With these inspiring words and promises of a better future; the Secret has the potential to make your life better. Make your life better not by learning powerful secrets… but through a little trick psicologist call “self-deception”. You see, The Secret does transmit universal truths… but so do novels and self-help books.
Novels: transmit their truth by telling a story. A story teaches it’s reader through its characters, trama and events.
Self-Help books: transmit their truth through a program. A program that teaches it’s reader through psychological studies and motivational quotes.
The Secret: transmits it truth through a belief. A belief that teaches it’s reader through uncoventional anecdotes, unproven theories and mysticism.
The central belief of The Secret is the power of the “gravity of thought”. According to the book, we humans have the power to attract what we want through thoughts. So if I wanted to become a guitarist, all I have to do is to constantly think about being a guitarist. More times I think about becoming a guitarist, the more likely I will become one. Up till here everything seems resonable. Sticking an idea into our head is the first step into making it come true.
But then, The Secret’s author lets her imagination run wild when trying explain the power of thoughts. She says thoughts are like radio waves that travel the unvierse in order to attract our desired object. The more thoughts we have, the more powerful the our “pull” on the desired object. *Note: this theory is afterwards corraborated by unrealible scientists, mystic gurus, and personal anecdotes.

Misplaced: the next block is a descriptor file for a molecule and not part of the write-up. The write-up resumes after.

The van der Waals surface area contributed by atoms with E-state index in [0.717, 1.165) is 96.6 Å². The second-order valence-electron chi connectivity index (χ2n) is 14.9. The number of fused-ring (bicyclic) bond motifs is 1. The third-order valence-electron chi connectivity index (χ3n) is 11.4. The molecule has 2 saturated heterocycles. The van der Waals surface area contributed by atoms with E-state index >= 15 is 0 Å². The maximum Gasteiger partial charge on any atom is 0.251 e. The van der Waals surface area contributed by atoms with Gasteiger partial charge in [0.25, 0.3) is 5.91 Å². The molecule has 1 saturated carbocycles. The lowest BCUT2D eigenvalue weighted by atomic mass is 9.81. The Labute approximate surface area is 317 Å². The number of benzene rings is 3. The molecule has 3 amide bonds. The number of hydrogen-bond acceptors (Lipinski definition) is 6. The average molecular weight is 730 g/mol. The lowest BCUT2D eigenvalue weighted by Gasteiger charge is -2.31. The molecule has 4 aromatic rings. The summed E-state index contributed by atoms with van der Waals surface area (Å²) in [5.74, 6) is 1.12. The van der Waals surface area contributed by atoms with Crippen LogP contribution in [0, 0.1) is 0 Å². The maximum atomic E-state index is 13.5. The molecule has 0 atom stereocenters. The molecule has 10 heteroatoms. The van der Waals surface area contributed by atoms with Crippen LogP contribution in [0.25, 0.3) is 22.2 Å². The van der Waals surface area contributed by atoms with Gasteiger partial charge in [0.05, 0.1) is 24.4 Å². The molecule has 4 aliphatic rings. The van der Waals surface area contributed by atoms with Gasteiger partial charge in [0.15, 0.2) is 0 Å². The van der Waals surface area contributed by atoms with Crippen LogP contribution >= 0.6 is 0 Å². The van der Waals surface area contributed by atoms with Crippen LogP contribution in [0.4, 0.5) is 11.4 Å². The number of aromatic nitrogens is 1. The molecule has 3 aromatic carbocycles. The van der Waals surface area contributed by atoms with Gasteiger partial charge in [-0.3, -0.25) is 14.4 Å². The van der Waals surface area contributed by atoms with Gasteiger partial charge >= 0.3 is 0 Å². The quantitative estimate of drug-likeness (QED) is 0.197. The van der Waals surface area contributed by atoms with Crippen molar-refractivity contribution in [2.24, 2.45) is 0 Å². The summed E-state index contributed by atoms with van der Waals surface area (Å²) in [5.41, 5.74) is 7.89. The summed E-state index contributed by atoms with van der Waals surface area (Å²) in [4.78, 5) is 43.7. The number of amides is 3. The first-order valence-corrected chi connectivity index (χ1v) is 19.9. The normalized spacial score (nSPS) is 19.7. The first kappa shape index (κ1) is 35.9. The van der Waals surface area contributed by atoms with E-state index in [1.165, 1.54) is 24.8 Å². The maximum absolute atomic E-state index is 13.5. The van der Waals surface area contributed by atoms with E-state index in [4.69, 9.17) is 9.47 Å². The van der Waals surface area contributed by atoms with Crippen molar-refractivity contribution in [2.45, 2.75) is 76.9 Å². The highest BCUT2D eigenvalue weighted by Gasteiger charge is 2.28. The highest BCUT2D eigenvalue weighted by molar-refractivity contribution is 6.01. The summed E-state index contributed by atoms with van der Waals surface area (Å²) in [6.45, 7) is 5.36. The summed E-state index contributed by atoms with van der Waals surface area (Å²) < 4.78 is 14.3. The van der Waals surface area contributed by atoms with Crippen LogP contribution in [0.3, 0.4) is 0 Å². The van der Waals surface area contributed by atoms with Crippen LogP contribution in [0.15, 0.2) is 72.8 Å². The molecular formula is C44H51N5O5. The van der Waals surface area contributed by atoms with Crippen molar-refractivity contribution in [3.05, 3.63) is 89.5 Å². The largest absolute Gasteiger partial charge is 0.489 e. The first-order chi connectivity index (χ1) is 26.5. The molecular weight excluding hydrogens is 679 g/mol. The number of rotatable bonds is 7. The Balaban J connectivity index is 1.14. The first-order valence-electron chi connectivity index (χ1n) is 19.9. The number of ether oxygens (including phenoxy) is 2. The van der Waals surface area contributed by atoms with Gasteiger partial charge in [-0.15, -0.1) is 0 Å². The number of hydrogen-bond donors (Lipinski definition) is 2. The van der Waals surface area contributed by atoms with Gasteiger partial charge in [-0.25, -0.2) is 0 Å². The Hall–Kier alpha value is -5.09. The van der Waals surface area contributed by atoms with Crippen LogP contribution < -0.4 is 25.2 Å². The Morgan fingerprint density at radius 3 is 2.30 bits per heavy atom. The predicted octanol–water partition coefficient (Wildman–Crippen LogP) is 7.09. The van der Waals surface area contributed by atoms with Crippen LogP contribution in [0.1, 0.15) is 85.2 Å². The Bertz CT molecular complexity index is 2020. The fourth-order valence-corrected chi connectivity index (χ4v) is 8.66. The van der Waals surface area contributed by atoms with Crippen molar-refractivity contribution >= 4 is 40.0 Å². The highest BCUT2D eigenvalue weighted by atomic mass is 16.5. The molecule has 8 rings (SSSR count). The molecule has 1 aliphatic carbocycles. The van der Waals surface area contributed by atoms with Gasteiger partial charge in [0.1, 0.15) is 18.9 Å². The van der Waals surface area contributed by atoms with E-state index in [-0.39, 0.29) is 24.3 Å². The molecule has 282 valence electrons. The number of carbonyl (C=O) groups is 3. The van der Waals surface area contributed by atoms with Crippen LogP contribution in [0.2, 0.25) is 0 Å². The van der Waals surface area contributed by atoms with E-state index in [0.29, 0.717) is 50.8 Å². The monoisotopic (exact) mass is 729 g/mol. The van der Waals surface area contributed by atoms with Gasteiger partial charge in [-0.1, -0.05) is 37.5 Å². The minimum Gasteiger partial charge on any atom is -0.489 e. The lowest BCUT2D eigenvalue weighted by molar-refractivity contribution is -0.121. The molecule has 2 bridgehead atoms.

The way I see it, if the “gravity of thoughts” were to be real then:
Perverts would get all the action the world.
Millions wouldn’t die of starvation.
For every man there’d be a Megan Foxx
And George W. Bush would be a donkey
Thus the major flaws in the Secret’s argument are that its has little scientific data, biased “professional” opinions and relies too much on anecdotes. With almost no scientific data, many of the Secret’s theories are just that: theories. The mayority of the professional quotes inserted come from colleagues of the author: again not the most reliable source. And finally, the arguments of the Secret depend too much on extraordinary personal anecdotes. They are extraordinary for a reason: they seldomly occur.
All in all, there is really just one secret found in this mystical book: we all have the potential to obtain what we want.
Sure we can think a lot about something, become obssesed about “it”and finally obtain it. But that doesn’t mean there were any supernatural forces at work. Rather than believing in some mysterious gravitational force powered by our thought, isn’t just easier to believe in our own willpower.
That “willpower” we all possess and command. That willpower that is put in better use by reading good books and novels, than by filling our heads with mystical make-believe theories.Follow @prmanwithus